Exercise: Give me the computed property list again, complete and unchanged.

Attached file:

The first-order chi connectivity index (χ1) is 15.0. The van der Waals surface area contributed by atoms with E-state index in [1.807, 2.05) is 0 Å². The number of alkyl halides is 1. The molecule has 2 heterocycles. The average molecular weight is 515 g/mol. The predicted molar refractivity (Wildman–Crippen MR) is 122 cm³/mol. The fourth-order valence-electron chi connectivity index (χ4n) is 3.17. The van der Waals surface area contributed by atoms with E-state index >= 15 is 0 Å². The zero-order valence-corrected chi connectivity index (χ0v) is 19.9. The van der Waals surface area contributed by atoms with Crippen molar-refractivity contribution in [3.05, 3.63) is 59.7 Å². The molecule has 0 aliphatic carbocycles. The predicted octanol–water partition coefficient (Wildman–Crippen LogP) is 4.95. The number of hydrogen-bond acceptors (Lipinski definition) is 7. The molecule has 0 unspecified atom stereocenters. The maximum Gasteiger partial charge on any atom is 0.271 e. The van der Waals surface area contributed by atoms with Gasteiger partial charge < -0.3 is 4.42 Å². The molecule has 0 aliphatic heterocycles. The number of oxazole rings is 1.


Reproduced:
The first-order chi connectivity index (χ1) is 15.0. The van der Waals surface area contributed by atoms with E-state index in [1.807, 2.05) is 0 Å². The number of alkyl halides is 1. The molecule has 2 heterocycles. The average molecular weight is 515 g/mol. The predicted molar refractivity (Wildman–Crippen MR) is 122 cm³/mol. The fourth-order valence-electron chi connectivity index (χ4n) is 3.17. The van der Waals surface area contributed by atoms with E-state index >= 15 is 0 Å². The zero-order valence-corrected chi connectivity index (χ0v) is 19.9. The van der Waals surface area contributed by atoms with Crippen molar-refractivity contribution in [3.05, 3.63) is 59.7 Å². The molecule has 0 aliphatic carbocycles. The predicted octanol–water partition coefficient (Wildman–Crippen LogP) is 4.95. The number of hydrogen-bond acceptors (Lipinski definition) is 7. The molecule has 0 unspecified atom stereocenters. The maximum Gasteiger partial charge on any atom is 0.271 e. The van der Waals surface area contributed by atoms with Gasteiger partial charge < -0.3 is 4.42 Å². The molecule has 0 aliphatic heterocycles. The number of oxazole rings is 1.